Celebrating La Festa di San Marco

Traditional dishes with which we celebrate this feast and a legend connected to a red rose are just the peak of the iceberg. Let’s dig deeper and explore what we really celebrate on 25 April in Venice.

25 April, La Festa di San Marco brings me to the core of the issue which I felt was missing for so many years. While on the one hand, Venetian architecture draws so many visitors every year, I’m asking myself how much do they know about life in and the real function and purpose of Venetian buildings. Not the special history of a building but the general picture. Where the money came from to build these sumptuous palaces (or ca‘ as they were called, a Venetian understatement).

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I think the notion “Piazza di Rialto” covers it all. It’s a sort of umbrella term for all trading and business done during 1,300 years. And Piazza I use in the literal sense meaning stock exchange. In reality, this wasn’t the fish and fruit market but the core of a vibrant trading nation. Where all parts of the value chain of a business venture were steered from. Tutte le cose passano per Rialto. All things pass through Rialto. It’s here where goods were unloaded. Sorted. Mixed. Packaged. Loaded on Ships. Financed. Fortunes Won. Lost. New Strategies Made.

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Vivid, scintillating colors of merchandise just brought in and loaded off the boats moored on Riva del Vin or farther ahead along the Grand Canal. So yes, during the times of the Serenissima, the Grand Canal was lined with merchant vessels but they could only enter the Grand Canal after passing customs (Punta della Dogana, dogana = customs).

Rialto is the heart of Venice, the essence of what was going on behind these facades lining the Grand Canal. On 25 April we’re celebrating the tissue of this town coming alive with artisans, artists. I mestieri di Venezia – the tradespeople of Venice.

The commercial background of Venetians opening doors to the Levant, Asia and Africa. Importing goods to Europe and the New World that we all take for granted today. Pioneering in food and cooking. Collecting and raising botanical treasures from the Far East. Creating a fragrant pharmacy and public health initiatives still practiced today.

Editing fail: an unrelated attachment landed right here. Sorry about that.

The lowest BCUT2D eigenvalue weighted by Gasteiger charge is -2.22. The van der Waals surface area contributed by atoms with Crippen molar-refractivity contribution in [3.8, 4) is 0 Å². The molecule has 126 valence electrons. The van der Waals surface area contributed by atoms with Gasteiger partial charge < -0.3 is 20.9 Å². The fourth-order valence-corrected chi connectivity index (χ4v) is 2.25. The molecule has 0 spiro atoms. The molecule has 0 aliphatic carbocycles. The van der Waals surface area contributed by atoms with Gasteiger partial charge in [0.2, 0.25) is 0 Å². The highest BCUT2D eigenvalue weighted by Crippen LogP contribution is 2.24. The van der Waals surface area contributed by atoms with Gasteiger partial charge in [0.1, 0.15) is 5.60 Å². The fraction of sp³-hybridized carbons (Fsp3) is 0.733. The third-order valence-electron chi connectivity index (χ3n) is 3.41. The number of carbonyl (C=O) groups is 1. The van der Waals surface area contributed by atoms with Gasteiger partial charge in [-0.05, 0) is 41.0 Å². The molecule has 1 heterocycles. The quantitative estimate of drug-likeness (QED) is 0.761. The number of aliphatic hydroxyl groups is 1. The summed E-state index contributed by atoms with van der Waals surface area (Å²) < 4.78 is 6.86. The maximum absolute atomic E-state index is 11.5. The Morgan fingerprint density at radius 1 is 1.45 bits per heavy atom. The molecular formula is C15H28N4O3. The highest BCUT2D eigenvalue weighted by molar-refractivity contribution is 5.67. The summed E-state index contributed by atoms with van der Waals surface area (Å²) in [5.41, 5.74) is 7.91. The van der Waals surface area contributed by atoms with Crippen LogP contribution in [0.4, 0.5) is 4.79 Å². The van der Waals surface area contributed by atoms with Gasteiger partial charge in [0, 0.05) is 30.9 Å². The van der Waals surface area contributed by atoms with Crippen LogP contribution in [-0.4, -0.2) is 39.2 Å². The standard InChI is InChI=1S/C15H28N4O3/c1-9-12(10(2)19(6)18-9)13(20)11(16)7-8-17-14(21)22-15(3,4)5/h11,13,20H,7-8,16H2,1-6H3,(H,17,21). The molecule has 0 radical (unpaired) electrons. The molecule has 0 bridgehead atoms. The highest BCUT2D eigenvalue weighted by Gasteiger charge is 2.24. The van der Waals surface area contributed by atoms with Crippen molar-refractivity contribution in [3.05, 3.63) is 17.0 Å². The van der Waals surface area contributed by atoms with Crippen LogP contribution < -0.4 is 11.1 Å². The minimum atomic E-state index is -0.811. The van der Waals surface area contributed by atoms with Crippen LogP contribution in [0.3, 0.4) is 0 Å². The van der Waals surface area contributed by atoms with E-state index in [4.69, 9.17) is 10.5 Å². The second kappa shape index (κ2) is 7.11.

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Venetian merchants made most of their money with the spice trade which accounted for more than 70% of income in town. These facades in Venice, the architecture everyone marvels at was financed by the spice trade.

You can now go one step further and understand how Venetians for more than 1,600 years developed an own style of cooking. Venetian merchants brought back from their spice ventures and overseas voyages not just spices but valuable edible plants.

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Venetian spezièri (spice experts, apothecaries, patissiers and chefs) experimented with these ingredients and created a unique fusion kitchen combining local plants, exotic herbs, blossoms and spices from Asia and Africa.

During their decade-long trips, the Venetian spice merchants came across Ayurvedic dishes and traditional Chinese medicine in the 10th century. Marco Polo wasn’t even first to travel along the silk road to China. But Venice was also a province of Byzantium and her cooking style and choice of ingredients were influenced from the beginning by ancient Greek dishes. It’s these forgotten flavors that captured the world for 1,300 years and made Venice the town you can see today and marvel at.

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